The 33-Digit Code Creates Headache for Faculty

 

 

A Faculty member recently observed that the 33 digits used to label University financial accounts are enough to tag every molecule in 3 million kilograms of water.

It is little wonder, then, that some users of Harvard's new financial system feel like they are drowning.

Under the systems implemented July 1, each of the University's nearly 100,000 cash accounts is identified by a unique 33-digit code. Prior to that date, those same accounts were identified with only 14 digits.

Since then, complaints about the pesky extra 19 digits have poured in from all over Harvard. Users say the longer codes are one of the most tangible examples of the complexity that has come with the ADAPT transition.

Users who deal with the codes daily say they are hard to memorize. They take longer to type. And they are easy to botch. Correcting one typo in the 33-digit code can take hours of fact checking and backtracking.

"Whenever I now give anyone a 33-digit account number, I assume that there is a good chance of it being mistranscribed, which will result in at least an hour of administrative work to get it corrected," wrote Baird Professor of Science Gary J. Feldman in an e-mail message.

Elizabeth C. "Beppie" Huidekoper, Harvard's vice president for finance, says she knows 33-digits are not ideal. But she adds that the University had little choice about code length.

Huidekoper explains that the Oracle software on which ADAPT is based requires the long codes for a system as complex as Harvard's.

Harvard account codes break down into seven segments, which are independent of each other. For example, there is a segment for the "tub"--the part of the university spending the money--and one for the "activity," or project (see graphic).

In simplest terms, this means that if a series of activity numbers belongs to one school, like the Design School, those numbers cannot be used by another tub. As a result, the activity segment must have enough digits to accommodate all the projects in the University, rather than just the projects in the largest "tub."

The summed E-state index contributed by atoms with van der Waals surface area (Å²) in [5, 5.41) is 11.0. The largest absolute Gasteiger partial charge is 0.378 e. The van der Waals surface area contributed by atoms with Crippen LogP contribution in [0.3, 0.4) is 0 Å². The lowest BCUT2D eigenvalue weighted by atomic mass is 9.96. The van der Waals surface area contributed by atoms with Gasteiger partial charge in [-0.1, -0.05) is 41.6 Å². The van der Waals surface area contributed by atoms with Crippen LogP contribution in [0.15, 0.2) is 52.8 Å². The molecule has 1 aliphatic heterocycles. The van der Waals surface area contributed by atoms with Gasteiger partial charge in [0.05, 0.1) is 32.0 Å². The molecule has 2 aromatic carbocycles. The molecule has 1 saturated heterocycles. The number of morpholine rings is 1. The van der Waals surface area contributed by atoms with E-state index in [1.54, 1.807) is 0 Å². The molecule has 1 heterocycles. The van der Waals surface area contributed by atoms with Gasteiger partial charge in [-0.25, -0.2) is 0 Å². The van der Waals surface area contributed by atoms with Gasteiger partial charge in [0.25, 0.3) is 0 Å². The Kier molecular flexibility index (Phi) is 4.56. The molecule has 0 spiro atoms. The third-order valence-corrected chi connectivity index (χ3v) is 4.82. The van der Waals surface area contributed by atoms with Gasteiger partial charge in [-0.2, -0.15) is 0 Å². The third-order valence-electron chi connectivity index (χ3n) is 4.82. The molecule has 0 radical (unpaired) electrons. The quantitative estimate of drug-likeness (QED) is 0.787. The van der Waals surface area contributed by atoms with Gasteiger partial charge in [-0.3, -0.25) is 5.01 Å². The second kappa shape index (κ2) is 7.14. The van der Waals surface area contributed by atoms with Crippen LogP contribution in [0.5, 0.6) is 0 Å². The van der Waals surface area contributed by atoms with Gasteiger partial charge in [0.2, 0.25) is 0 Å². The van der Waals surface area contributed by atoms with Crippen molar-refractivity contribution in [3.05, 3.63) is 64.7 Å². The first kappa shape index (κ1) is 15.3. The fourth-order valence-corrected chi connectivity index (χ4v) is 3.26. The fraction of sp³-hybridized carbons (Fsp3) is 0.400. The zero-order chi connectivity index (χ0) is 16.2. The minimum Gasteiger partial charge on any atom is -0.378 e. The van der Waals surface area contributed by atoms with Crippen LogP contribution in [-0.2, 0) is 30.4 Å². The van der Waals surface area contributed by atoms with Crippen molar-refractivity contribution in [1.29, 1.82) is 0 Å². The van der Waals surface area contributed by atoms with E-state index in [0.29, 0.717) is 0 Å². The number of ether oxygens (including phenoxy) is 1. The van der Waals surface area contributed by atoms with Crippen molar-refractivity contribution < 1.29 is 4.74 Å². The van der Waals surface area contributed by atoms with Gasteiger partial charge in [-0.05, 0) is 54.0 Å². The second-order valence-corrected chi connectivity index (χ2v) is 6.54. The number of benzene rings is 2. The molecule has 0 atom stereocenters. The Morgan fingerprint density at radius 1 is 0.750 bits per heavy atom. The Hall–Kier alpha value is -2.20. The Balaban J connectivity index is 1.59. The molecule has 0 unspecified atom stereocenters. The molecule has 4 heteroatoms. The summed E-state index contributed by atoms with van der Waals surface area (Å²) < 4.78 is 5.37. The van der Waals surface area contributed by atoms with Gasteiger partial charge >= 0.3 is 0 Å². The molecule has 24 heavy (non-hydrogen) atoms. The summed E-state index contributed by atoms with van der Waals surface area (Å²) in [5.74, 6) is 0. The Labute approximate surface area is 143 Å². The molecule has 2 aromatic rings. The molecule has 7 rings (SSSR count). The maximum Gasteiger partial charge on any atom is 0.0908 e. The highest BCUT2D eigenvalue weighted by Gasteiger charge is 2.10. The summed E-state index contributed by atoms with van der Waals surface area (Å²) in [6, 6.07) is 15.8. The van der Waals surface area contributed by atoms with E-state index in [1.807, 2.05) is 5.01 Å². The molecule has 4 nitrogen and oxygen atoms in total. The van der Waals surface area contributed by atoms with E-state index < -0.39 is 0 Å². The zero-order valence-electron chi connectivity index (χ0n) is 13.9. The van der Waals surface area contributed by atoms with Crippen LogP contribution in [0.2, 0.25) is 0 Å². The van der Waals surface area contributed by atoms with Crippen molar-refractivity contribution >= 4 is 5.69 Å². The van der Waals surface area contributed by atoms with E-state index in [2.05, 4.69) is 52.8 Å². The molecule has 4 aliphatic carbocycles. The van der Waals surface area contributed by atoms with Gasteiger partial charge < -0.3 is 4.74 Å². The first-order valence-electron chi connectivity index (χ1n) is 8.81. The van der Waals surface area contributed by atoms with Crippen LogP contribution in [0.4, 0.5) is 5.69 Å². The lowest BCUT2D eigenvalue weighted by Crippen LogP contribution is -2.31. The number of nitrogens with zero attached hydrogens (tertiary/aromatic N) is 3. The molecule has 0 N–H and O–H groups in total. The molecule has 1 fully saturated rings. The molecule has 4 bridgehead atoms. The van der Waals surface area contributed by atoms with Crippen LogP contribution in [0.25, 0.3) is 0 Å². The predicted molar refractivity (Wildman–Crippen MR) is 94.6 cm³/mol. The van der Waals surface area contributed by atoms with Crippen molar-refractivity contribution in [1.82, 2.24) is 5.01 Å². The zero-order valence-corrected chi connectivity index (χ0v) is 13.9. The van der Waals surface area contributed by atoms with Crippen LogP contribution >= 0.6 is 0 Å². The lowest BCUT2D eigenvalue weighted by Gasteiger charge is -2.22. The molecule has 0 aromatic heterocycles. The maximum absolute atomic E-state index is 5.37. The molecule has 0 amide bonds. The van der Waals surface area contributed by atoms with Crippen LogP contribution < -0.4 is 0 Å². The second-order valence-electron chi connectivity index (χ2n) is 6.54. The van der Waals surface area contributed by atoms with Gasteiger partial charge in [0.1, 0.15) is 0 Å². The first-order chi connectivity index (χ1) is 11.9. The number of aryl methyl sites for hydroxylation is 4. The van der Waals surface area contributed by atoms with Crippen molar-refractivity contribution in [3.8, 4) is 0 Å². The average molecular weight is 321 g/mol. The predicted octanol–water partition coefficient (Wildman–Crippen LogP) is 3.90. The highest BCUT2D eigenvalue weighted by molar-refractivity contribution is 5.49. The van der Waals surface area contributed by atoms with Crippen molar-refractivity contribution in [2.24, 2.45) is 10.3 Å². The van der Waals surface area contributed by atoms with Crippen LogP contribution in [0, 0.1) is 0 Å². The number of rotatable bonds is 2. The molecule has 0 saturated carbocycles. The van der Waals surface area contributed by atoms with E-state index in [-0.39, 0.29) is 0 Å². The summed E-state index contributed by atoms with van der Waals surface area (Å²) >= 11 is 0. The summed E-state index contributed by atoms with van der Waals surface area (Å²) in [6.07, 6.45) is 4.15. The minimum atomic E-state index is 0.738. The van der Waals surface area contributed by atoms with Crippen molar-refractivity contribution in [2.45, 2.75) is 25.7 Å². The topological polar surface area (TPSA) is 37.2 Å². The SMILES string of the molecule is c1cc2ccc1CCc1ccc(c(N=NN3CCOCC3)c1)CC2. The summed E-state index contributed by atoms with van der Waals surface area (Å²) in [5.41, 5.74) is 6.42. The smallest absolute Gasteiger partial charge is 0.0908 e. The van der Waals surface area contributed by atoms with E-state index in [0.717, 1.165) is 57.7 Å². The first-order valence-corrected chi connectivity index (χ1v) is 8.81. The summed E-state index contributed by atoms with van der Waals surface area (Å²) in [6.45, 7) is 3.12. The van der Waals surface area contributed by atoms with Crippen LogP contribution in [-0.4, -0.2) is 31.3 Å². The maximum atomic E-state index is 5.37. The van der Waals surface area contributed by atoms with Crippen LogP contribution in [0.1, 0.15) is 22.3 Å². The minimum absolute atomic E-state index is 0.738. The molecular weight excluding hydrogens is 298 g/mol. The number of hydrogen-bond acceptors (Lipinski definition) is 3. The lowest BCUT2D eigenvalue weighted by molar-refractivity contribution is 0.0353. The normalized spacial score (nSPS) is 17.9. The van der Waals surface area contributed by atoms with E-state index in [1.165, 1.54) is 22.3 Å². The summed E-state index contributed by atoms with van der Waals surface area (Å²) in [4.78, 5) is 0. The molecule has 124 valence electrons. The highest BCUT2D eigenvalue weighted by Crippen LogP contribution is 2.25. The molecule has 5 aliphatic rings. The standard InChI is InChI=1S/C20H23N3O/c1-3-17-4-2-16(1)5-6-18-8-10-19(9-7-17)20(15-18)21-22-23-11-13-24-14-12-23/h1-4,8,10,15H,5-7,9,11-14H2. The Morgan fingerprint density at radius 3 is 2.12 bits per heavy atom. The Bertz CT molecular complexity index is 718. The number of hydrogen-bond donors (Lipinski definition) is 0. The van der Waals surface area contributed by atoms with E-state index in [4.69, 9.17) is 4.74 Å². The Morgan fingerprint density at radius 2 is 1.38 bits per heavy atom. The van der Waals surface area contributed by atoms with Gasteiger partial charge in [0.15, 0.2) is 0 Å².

If telephone numbers worked the same way Harvard financial codes do, no two phone numbers in the country could be the same, even if they were in entirely different area codes.

Huidekoper says that even if Harvard complained to Oracle about the clunky codes, it would be to no avail. The University and its $112 million project carry limited weight with the $231.2 billion software company.

"Oracle is a very big corporation, and we're trying to do what we can to influence them," Huidekoper says.

She says Harvard has been busy pressing Oracle on more urgent system redesigns, like making the system's on-screen navigation easier. Since Oracle is unlikely to overhaul its basic code-assigning system at one customer's urging, code complaints are near the bottom of Harvard's priority list.

Huidekoper says a second reason for the long codes is that faculties--some of which are now complaining about code length--originally asked that the system be designed with additional code segments.

At the time, a number of faculty financial officers asked that the new system give them the capability to better track how their funds were spent (see graphic).

Some users, in fact, applaud the flexibility the additional digits provide.

"I presume that it benefits me because the bean-counters can budget more specifically," says Paul B. Cote, a lecturer at the design school who is also assistant director of computer resources. "I certainly wouldn't say that the hassle has outweighed the benefits."

Others say they are getting used to the longer codes with time.

"When I first came here I couldn't believe the 33-digit codes," says Nicola A. Sullivan, assistant director of finance for chemistry and earth and planetary sciences. "It could be compressed, but most of the number string is repetitive and it's not so bad."

Sullivan added, however, that the codes were easier at her previous place of work, MIT, which does not use Oracle for its financial system. There, the codes are only 13 digits long.

But project directors once rattled off 14-digit codes with ease, and some say with time, they'll be able to do the same with 33 digits.

"[It gives us] a lot more power," says Daniel S. Brody '71, assistant dean for financial management at the Kennedy School of Government, who is also a Crimson editor. "But I wouldn't mind if it was only 28 digits."